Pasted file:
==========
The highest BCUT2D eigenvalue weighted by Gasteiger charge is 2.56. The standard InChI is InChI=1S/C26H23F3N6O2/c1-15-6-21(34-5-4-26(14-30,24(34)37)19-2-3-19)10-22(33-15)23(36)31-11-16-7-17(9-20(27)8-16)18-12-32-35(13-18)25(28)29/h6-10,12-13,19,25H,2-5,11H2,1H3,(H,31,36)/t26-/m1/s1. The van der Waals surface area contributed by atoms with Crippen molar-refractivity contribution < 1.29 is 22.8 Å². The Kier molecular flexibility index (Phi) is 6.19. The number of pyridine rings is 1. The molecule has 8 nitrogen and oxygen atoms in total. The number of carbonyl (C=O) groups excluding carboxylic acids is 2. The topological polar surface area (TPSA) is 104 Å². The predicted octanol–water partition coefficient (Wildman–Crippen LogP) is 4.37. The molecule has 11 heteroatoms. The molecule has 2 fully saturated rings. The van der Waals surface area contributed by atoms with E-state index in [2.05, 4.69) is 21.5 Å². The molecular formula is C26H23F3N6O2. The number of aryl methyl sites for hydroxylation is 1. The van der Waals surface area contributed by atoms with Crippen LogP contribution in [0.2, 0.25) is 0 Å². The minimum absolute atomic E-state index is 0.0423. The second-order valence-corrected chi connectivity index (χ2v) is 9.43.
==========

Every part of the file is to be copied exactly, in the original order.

The highest BCUT2D eigenvalue weighted by Gasteiger charge is 2.56. The standard InChI is InChI=1S/C26H23F3N6O2/c1-15-6-21(34-5-4-26(14-30,24(34)37)19-2-3-19)10-22(33-15)23(36)31-11-16-7-17(9-20(27)8-16)18-12-32-35(13-18)25(28)29/h6-10,12-13,19,25H,2-5,11H2,1H3,(H,31,36)/t26-/m1/s1. The van der Waals surface area contributed by atoms with Crippen molar-refractivity contribution < 1.29 is 22.8 Å². The Kier molecular flexibility index (Phi) is 6.19. The number of pyridine rings is 1. The molecule has 8 nitrogen and oxygen atoms in total. The number of carbonyl (C=O) groups excluding carboxylic acids is 2. The topological polar surface area (TPSA) is 104 Å². The predicted octanol–water partition coefficient (Wildman–Crippen LogP) is 4.37. The molecule has 11 heteroatoms. The molecule has 2 fully saturated rings. The van der Waals surface area contributed by atoms with E-state index in [2.05, 4.69) is 21.5 Å². The molecular formula is C26H23F3N6O2. The number of aryl methyl sites for hydroxylation is 1. The van der Waals surface area contributed by atoms with Crippen LogP contribution in [0.2, 0.25) is 0 Å². The minimum absolute atomic E-state index is 0.0423. The second-order valence-corrected chi connectivity index (χ2v) is 9.43.